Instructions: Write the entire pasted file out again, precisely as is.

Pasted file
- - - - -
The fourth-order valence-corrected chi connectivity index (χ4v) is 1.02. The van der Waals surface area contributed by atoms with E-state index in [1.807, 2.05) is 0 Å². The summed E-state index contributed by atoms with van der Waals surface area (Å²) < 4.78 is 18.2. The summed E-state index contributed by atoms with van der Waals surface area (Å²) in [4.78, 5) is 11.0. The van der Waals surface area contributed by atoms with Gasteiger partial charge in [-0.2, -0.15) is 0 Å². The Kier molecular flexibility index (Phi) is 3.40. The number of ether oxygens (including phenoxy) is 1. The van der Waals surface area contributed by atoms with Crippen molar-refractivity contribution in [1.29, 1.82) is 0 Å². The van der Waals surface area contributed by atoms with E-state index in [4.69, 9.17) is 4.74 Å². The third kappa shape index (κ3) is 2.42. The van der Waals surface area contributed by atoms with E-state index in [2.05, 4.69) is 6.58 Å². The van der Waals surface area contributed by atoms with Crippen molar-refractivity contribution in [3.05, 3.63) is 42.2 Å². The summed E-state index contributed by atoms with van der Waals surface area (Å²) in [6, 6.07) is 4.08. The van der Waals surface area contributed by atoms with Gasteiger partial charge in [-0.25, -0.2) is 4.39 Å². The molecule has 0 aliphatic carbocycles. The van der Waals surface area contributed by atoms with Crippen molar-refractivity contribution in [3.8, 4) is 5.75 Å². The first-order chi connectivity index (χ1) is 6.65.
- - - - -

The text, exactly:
The fourth-order valence-corrected chi connectivity index (χ4v) is 1.02. The van der Waals surface area contributed by atoms with E-state index in [1.807, 2.05) is 0 Å². The summed E-state index contributed by atoms with van der Waals surface area (Å²) < 4.78 is 18.2. The summed E-state index contributed by atoms with van der Waals surface area (Å²) in [4.78, 5) is 11.0. The van der Waals surface area contributed by atoms with Gasteiger partial charge in [-0.2, -0.15) is 0 Å². The Kier molecular flexibility index (Phi) is 3.40. The number of ether oxygens (including phenoxy) is 1. The van der Waals surface area contributed by atoms with Crippen molar-refractivity contribution in [1.29, 1.82) is 0 Å². The van der Waals surface area contributed by atoms with E-state index in [4.69, 9.17) is 4.74 Å². The third kappa shape index (κ3) is 2.42. The van der Waals surface area contributed by atoms with E-state index in [2.05, 4.69) is 6.58 Å². The van der Waals surface area contributed by atoms with Crippen molar-refractivity contribution in [3.05, 3.63) is 42.2 Å². The summed E-state index contributed by atoms with van der Waals surface area (Å²) in [6, 6.07) is 4.08. The van der Waals surface area contributed by atoms with Gasteiger partial charge in [-0.25, -0.2) is 4.39 Å². The molecule has 0 aliphatic carbocycles. The van der Waals surface area contributed by atoms with Crippen molar-refractivity contribution in [3.8, 4) is 5.75 Å². The first-order chi connectivity index (χ1) is 6.65.